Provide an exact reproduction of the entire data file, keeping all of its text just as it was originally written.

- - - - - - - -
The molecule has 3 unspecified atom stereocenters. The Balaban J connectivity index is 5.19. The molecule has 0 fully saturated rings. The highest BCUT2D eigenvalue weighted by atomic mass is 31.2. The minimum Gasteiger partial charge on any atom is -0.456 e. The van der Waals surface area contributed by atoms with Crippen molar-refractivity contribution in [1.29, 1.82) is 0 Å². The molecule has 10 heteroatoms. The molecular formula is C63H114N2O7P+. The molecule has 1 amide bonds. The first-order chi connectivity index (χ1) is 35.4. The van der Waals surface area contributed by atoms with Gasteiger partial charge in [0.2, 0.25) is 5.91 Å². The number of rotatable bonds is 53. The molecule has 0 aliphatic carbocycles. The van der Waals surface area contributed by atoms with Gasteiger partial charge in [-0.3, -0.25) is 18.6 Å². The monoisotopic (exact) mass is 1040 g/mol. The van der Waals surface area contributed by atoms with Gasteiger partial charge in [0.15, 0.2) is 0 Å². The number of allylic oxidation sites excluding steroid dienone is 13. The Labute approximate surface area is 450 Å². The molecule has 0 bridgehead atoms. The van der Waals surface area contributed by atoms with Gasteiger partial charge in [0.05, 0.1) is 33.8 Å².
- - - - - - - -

The molecule has 3 unspecified atom stereocenters. The Balaban J connectivity index is 5.19. The molecule has 0 fully saturated rings. The highest BCUT2D eigenvalue weighted by atomic mass is 31.2. The minimum Gasteiger partial charge on any atom is -0.456 e. The van der Waals surface area contributed by atoms with Crippen molar-refractivity contribution in [1.29, 1.82) is 0 Å². The molecule has 10 heteroatoms. The molecular formula is C63H114N2O7P+. The molecule has 1 amide bonds. The first-order chi connectivity index (χ1) is 35.4. The van der Waals surface area contributed by atoms with Gasteiger partial charge in [0.2, 0.25) is 5.91 Å². The number of rotatable bonds is 53. The molecule has 0 aliphatic carbocycles. The van der Waals surface area contributed by atoms with Gasteiger partial charge in [-0.3, -0.25) is 18.6 Å². The monoisotopic (exact) mass is 1040 g/mol. The van der Waals surface area contributed by atoms with Gasteiger partial charge in [0.15, 0.2) is 0 Å². The number of allylic oxidation sites excluding steroid dienone is 13. The Labute approximate surface area is 450 Å². The molecule has 0 bridgehead atoms. The van der Waals surface area contributed by atoms with Gasteiger partial charge in [0.05, 0.1) is 33.8 Å².